Friday, May 13, 2016

Kauai, Hawaii

It was around noon on Saturday that the idea struck.

Justin was scrolling through various flight times on DeltaNet, checking out which ones were looking fairly open.

"Kauai has 14 open seats," he told me.

Four hours later we were swinging our carry-on bags over each shoulder and racing through the security line at LAX, faces flushed and giddy with excitement.

I had never been to Hawaii. People who have visited always seem unable to rave enough about their experiences. "It's paradise" and "You'll never want to come home" are among some of the things I've heard. I had heard all the islands were wonderful, but that Kauai, the Garden Isle, was something special.

It isn't just special. Its positively dreamy. That evening Justin and I stared out at the darkening sea, tiki torches casting brilliant orange light across our table and our naked toes digging into the sand beneath our table. I sat sipping on the icy sweet tang of a Mai Tai while the scent of pineapple fried rice and mango flatbread drifted across the air.

Justin and I stayed on the East Shore at Kauai Shores. It was nestled right along the beach and housed beach-front dining, two pools, and quick access to the airport. We woke up the next morning to the crowing of roosters and the pale pre-dawn light of an early morning. It was overcast, but we sat sipping coffee and watching the sun rise over the aquamarine waves of the Pacific.

Just driving on Kauai is gorgeous. It is all giant, sharp green peaks, lush tropical flowers, and waddies of kava plants. Distant waterfalls glisten as they cascade from the sides of mountains and the crashing of the sea rarely leaves you. The humid air hugs your skin like a moist kiss and wind flutters continuously, rustling the leafy boughs of palm trees.

Justin and I were a quick drive from Wailua Falls. While most of the hiking paths near the top of the falls were blocked, we still enjoyed gazing at frothing water while around us Kauai chickens clucked and hooted.

One waterfall clearly wasn't enough and Justin and I were eager to explore the famously beautiful Na Pali coast on the North Shore. The drive to the North Shore passes you through Princeville, past Hanalei bay, and over tiny single-car bridges. The road literally ends at Ke'e Beach and the trail to Hanakapiai beach begins.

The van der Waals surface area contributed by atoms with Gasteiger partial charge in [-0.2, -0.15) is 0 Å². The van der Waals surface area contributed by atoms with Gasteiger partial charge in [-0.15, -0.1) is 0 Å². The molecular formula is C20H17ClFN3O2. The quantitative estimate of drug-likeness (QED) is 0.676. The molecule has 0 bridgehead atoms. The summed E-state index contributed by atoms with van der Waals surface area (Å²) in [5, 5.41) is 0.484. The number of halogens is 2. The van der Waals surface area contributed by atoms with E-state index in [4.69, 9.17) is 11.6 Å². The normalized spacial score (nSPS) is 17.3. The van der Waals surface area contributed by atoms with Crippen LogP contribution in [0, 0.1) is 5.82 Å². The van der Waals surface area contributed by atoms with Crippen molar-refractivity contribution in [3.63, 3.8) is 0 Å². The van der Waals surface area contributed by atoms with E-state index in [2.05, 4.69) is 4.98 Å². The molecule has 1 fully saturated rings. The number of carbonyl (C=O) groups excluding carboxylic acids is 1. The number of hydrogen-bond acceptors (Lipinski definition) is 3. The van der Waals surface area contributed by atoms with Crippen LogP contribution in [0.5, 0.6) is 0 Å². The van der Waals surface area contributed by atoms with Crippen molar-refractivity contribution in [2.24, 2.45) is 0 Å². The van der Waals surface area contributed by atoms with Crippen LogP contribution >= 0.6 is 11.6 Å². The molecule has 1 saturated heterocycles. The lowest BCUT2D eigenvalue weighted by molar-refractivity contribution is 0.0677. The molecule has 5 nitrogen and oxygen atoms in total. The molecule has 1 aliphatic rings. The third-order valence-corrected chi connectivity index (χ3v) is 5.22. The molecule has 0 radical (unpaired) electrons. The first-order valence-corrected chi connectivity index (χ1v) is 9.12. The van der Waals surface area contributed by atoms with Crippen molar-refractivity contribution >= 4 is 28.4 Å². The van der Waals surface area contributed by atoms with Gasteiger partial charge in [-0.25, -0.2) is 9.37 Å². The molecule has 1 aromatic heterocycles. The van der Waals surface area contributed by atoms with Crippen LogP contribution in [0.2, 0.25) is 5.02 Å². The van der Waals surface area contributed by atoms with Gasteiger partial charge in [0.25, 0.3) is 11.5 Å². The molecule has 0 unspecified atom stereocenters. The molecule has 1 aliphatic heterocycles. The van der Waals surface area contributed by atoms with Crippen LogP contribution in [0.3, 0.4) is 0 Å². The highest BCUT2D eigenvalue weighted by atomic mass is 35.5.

The trail winds itself along cliff edges, proving stunning views of the Na Pali coast line and ending at the rocky Hanakapiai beach. From there, Justin and I turned in-land and began the rugged hike to Hanakapiai falls. The trail was rigorous, involving river-crossings, muddy uphill terrain, and dense tropical forestry. The entire hike was more than 8 miles round-trip and left us muddy, chilled, and out of breath. But the end was well worth it.

We finished our day watching the sun set from the South Shore. Waves broke against black volcanic rock and seals danced in the frothing tide as the sun dived below the western peaks. Upon returning tot he hotel we eased our aching muscles with a looong hot shower and clam chowder on the beach. My eyes were closing over my bowl and my brain was clouded with swirling images of verdant hills, bright pink spiky flowers, and the taste of falls on my lips.

The next morning Justin and I hit the trails early to make the most of our day. We hiked NouNou Mountain along the Trail of the Sleeping giant. The trail was straight up the mountain and our calves were weeping from our exertions the previous day. On our way we surprised a duo of wild boars, snuffling in the earth and had to wait a few moments for them to run off before continuing our path. But, oh, that summit. Panoramic views of the East Shore, the distant mountain ranges, and the glistening Pacific awaited us.

I was content to spend the next hour with my butt planted in the red, rocky sand while the sea foamed at my ankles. Honestly, standing up to accept sips of wine from Justin was almost too much of an effort. The sun was hot and little island birds dug in the sand around me. Luncheon was at Brennecke's on the South Shore, overlooking Poipu Beach. We dined on roasted pork, seviche, and sashimi and finished off our meal with cups of the classic Hawaiian shaved ice mixed with vanilla icecream.

Waimea Canyon State Park was the last major stop of our day. Known as "the Grand Canyon of the Pacific" Waimea Canyon is 10 miles long and houses spectacular views of the reddish island rock dotted with waterfalls. Justin and I would have loved to hike, but our flight departed that evening and neither of us could muster the energy to do more than climb a few steps at the various look-out points.

It's unspeakably sad to leave such a beautiful place. Kauai truly is a paradise. As I write this I can only contemplate and research for the return trip. When Justin and I returned from our first European trip I thought Versailles to be the pinnacle of beauty and tranquility. When I was having a bad day or treating a particularly poor-tempered patient I would retreat to the azure skies and pristine landscape of Versailles in my mind.

Now, however, my mind has a new happy place. In this place tropical birds call out, the rush of the falls pounds in my ears, and jutting verdant hills tower like pagan gods in the skies. Kauai.


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